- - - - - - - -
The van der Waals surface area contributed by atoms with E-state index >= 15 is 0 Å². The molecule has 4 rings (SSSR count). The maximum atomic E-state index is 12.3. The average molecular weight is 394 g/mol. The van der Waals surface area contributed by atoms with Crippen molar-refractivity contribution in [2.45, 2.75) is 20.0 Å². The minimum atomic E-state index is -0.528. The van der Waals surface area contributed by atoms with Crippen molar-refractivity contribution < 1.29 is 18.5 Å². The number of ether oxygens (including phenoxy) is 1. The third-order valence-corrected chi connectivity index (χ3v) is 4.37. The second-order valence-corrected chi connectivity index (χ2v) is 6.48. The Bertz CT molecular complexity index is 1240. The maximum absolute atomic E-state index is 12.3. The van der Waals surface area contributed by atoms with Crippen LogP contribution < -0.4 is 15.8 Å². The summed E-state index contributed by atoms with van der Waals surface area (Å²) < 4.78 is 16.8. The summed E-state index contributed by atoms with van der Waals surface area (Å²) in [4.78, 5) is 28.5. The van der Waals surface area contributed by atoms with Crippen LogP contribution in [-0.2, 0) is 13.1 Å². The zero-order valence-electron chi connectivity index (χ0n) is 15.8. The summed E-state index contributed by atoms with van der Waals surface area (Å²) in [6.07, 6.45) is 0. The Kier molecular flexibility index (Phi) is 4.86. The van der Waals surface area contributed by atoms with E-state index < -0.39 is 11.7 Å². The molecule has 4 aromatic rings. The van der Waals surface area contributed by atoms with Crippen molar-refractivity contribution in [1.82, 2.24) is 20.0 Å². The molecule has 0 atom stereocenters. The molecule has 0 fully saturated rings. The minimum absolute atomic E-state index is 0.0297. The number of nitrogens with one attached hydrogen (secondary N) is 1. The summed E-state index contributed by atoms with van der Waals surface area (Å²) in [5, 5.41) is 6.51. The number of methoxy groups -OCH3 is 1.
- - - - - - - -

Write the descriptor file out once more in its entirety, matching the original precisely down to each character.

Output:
The van der Waals surface area contributed by atoms with E-state index >= 15 is 0 Å². The molecule has 4 rings (SSSR count). The maximum atomic E-state index is 12.3. The average molecular weight is 394 g/mol. The van der Waals surface area contributed by atoms with Crippen molar-refractivity contribution in [2.45, 2.75) is 20.0 Å². The minimum atomic E-state index is -0.528. The van der Waals surface area contributed by atoms with Crippen molar-refractivity contribution < 1.29 is 18.5 Å². The number of ether oxygens (including phenoxy) is 1. The third-order valence-corrected chi connectivity index (χ3v) is 4.37. The second-order valence-corrected chi connectivity index (χ2v) is 6.48. The Bertz CT molecular complexity index is 1240. The maximum absolute atomic E-state index is 12.3. The van der Waals surface area contributed by atoms with Crippen LogP contribution < -0.4 is 15.8 Å². The summed E-state index contributed by atoms with van der Waals surface area (Å²) < 4.78 is 16.8. The summed E-state index contributed by atoms with van der Waals surface area (Å²) in [4.78, 5) is 28.5. The van der Waals surface area contributed by atoms with Crippen LogP contribution in [-0.2, 0) is 13.1 Å². The zero-order valence-electron chi connectivity index (χ0n) is 15.8. The summed E-state index contributed by atoms with van der Waals surface area (Å²) in [6.07, 6.45) is 0. The Kier molecular flexibility index (Phi) is 4.86. The van der Waals surface area contributed by atoms with E-state index < -0.39 is 11.7 Å². The molecule has 4 aromatic rings. The van der Waals surface area contributed by atoms with Crippen molar-refractivity contribution in [1.82, 2.24) is 20.0 Å². The molecule has 0 atom stereocenters. The molecule has 0 fully saturated rings. The minimum absolute atomic E-state index is 0.0297. The number of nitrogens with one attached hydrogen (secondary N) is 1. The summed E-state index contributed by atoms with van der Waals surface area (Å²) in [5, 5.41) is 6.51. The number of methoxy groups -OCH3 is 1.